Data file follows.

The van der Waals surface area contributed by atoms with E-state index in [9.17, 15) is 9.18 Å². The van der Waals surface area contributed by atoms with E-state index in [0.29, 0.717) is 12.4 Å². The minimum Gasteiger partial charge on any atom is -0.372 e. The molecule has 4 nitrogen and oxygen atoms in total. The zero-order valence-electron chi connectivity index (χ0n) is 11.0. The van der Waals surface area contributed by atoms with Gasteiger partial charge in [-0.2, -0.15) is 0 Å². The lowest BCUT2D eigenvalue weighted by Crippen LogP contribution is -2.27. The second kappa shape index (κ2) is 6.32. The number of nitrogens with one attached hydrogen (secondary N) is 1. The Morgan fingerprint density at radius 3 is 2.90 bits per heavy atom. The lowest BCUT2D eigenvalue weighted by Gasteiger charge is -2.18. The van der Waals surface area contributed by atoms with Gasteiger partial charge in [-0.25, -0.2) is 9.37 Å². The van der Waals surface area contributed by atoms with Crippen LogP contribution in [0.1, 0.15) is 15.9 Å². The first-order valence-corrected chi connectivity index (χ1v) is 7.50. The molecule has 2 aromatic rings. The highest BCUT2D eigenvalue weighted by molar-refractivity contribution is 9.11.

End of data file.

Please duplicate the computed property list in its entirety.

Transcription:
The van der Waals surface area contributed by atoms with E-state index in [9.17, 15) is 9.18 Å². The van der Waals surface area contributed by atoms with E-state index in [0.29, 0.717) is 12.4 Å². The minimum Gasteiger partial charge on any atom is -0.372 e. The molecule has 4 nitrogen and oxygen atoms in total. The zero-order valence-electron chi connectivity index (χ0n) is 11.0. The van der Waals surface area contributed by atoms with Gasteiger partial charge in [-0.2, -0.15) is 0 Å². The lowest BCUT2D eigenvalue weighted by Crippen LogP contribution is -2.27. The second kappa shape index (κ2) is 6.32. The number of nitrogens with one attached hydrogen (secondary N) is 1. The Morgan fingerprint density at radius 3 is 2.90 bits per heavy atom. The lowest BCUT2D eigenvalue weighted by Gasteiger charge is -2.18. The van der Waals surface area contributed by atoms with Gasteiger partial charge in [-0.25, -0.2) is 9.37 Å². The van der Waals surface area contributed by atoms with Crippen LogP contribution in [0.1, 0.15) is 15.9 Å². The first-order valence-corrected chi connectivity index (χ1v) is 7.50. The molecule has 2 aromatic rings. The highest BCUT2D eigenvalue weighted by molar-refractivity contribution is 9.11.